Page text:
The Grand Egyptian Museum is a regular in our Year Ahead round-ups of upcoming openings: it featured last year and in 2020. But delays have plagued this mammoth project—the foundation stone was laid 20 years ago; the Arab Spring and Covid-19 further slowed things down. But 2023 might just be the year. The museum was “99% finished” in October, and although an opening date had not been announced by the time we went to print, some preliminary testing events have been announced. At 484,000 sq. ft, it will be the largest museum in the world dedicated to a single civilisation. The 100,000 ancient Egyptian artefacts will be complemented by a view of the pyramids. Many artefacts have been moved from other places in Egypt, including a near-complete display of the objects in Tutankhamun’s tomb. When you are dealing with artefacts that are millennia old, what is a wait of a few more months?
International African American Museum, Charleston, South Carolina, US
Opening early 2023, $125m
Gadsden’s Wharf, in Charleston, South Carolina, was once the largest slave port in the US. More than 40% of all enslaved Africans set foot in the country through the dock—more than 100,000 people during the peak of the slave trade. Now, the International African American Museum is set to open across from the historic dock. Spanning 150,000 sq. ft, the museum was designed by the late US architect Henry Cobb and stands on a series of 13ft-tall pillars above a memorial garden designed by the landscape architect Walter Hood. It aims to comprehensively explore the cultural and socio-economic impact of slavery.
National Portrait Gallery, London, UK
Opening 22 June, £35.5m
All of London’s big art museums had to close in March 2020 due to Covid-19; only one has yet to reopen. The National Portrait Gallery (NPG) had already been planning to shut its doors for three years for a building project, the most transformative in its history, according to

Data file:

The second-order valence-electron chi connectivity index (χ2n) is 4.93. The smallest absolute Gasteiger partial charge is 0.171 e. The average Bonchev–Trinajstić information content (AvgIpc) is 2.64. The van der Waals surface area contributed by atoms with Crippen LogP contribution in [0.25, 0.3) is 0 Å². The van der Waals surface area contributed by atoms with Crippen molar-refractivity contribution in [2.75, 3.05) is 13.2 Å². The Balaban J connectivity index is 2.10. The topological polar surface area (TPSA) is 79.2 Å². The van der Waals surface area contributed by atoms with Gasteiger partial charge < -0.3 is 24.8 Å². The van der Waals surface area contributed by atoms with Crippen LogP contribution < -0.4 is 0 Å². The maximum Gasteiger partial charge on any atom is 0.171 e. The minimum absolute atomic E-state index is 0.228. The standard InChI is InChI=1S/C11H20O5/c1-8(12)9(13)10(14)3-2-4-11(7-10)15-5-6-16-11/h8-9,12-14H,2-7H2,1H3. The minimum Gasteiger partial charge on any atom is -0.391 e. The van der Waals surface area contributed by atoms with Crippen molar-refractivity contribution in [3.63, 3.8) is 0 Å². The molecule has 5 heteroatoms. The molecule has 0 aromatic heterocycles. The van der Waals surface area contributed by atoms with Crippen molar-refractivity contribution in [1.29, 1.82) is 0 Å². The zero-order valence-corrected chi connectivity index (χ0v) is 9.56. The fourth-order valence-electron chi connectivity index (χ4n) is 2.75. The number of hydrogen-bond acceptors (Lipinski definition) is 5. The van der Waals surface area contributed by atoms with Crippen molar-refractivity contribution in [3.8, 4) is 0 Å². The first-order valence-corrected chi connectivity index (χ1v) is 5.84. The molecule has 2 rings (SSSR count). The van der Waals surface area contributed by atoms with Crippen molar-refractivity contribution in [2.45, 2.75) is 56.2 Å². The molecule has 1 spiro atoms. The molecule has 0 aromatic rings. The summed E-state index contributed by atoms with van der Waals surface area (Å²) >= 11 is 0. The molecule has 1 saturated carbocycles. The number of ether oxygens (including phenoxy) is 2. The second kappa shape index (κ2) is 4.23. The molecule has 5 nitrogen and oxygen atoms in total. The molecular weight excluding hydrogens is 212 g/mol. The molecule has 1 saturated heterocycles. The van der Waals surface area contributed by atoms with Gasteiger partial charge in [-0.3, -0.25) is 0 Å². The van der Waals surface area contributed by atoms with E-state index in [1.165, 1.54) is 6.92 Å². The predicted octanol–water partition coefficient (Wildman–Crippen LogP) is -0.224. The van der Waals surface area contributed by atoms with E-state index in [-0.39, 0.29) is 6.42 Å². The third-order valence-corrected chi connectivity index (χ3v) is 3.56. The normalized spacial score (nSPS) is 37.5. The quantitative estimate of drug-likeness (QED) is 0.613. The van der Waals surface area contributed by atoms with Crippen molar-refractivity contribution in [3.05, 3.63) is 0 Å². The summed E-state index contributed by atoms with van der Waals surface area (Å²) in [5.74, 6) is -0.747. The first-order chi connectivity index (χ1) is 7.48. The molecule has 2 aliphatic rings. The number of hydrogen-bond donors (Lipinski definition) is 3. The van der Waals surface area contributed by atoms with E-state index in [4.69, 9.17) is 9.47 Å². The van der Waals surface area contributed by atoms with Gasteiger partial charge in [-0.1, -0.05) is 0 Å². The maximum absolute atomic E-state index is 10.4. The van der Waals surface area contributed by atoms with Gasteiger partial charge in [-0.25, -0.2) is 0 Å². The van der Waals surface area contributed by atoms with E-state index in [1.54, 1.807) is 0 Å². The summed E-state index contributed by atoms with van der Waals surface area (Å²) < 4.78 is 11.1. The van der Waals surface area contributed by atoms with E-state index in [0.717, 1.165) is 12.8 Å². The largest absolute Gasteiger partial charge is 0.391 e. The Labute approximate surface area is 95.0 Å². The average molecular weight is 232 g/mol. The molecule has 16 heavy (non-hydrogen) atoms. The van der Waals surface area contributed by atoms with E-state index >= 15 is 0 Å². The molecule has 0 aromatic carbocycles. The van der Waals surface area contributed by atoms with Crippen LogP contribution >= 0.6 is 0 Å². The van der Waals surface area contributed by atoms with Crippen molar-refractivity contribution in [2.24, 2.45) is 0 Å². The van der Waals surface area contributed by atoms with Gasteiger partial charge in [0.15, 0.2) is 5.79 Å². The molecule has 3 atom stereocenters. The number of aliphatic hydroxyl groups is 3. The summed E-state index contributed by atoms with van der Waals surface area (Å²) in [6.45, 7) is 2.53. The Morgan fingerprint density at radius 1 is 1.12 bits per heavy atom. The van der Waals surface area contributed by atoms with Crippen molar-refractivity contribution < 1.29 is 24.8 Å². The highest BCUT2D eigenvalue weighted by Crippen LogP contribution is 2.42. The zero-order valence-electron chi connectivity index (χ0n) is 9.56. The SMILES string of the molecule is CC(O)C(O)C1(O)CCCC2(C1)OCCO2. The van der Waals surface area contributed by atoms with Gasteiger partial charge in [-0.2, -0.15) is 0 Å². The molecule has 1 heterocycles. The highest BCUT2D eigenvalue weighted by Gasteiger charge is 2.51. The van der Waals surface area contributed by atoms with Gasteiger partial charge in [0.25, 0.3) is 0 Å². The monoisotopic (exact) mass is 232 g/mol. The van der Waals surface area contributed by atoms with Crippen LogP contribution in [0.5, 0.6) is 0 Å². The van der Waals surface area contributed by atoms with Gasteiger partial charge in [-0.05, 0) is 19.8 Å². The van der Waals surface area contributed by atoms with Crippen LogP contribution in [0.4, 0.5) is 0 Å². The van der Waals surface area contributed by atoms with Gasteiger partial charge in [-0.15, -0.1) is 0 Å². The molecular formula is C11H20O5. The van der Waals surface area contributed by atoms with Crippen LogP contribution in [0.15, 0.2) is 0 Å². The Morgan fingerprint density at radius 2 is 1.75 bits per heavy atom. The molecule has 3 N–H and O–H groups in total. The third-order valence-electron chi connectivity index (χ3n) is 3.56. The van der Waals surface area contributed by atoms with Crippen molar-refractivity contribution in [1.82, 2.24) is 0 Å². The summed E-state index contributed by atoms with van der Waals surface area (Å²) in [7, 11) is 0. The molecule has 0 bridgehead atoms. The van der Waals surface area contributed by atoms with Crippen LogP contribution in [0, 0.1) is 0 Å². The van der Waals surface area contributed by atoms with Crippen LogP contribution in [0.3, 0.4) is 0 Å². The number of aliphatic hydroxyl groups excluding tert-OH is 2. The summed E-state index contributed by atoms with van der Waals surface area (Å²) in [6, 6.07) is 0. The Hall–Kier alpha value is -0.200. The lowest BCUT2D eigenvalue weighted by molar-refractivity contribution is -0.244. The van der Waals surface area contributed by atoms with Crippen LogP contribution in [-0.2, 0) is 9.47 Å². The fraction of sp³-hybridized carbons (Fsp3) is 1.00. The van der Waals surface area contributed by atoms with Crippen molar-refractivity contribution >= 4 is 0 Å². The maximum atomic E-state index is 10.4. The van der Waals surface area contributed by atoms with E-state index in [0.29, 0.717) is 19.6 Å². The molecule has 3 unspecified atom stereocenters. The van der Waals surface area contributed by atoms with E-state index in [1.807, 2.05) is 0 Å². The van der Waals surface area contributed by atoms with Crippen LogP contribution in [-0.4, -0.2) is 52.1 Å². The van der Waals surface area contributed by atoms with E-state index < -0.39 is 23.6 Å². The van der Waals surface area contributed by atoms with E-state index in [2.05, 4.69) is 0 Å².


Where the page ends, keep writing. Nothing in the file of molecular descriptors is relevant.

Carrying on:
the gallery’s director, Nicholas Cullinan.
Jamie Fobert Architects has reorientated the entrance, so instead of entering by the busy Charing Cross Road, visitors will enter the gallery through a new doorway in the northern façade, via a little-used corner of land at the edge of Leicester Square. The project will also create a new double-height learning space underneath the new entrance, and includes renovation work on the whole Grade I listed building, including reopening rooflights that had been closed since the Second World War. The original east wing, recently used as offices, will reopen as galleries, while the first-floor galleries will be renamed the Blavatnik Wing, thanks to a £10m donation from the foundation of the British American businessman Leonard Blavatnik. The collection will be completely rehung.
Space has always been a problem for the NPG, which in 1896 was squeezed onto an awkward slice of land behind the much larger National Gallery. A previous attempt at making the building easier to navigate resulted in the Ondaatje Wing in 2000, designed by Edward Jones and Jeremy Dixon. This added a tall foyer with an escalator taking visitors up to the top-floor galleries.
The architect of the original building was the now little-known Ewan Christian, who had never designed a gallery before. The new entrance will draw more attention to the most exuberant part of his building, which is modelled on a Florentine palazzo in Portland stone, with portrait busts of famous British artists and historians, including Joshua Reynolds and William Hogarth.
On the horizon
Arkansas Museum of Fine Arts, Little Rock, Arkansas, US
The Arkansas Museum of Fine Arts has been closed for a major renovation and expansion. It will reopen on 22 April with a new atrium designed by Studio Gang, which knits together the existing parts of the building and connects it to the adjacent MacArthur Park.
Ad Gefrin, Northumberland, UK
The Anglo-Saxon royal court of Ad Gefrin will be brought to life by a new museum and visitor centre. Opening in February 2023, it will include a recreation of the great hall, local archaeological finds, items from the British Museum and others—and a whisky distillery.
Museum of Homelessness, London, UK
The Museum of Homelessness has been running temporary exhibitions and projects since 2015. In summer 2023 it will open a space in north London, a hub for performances, talks and workshops developed by people who have experienced homelessness.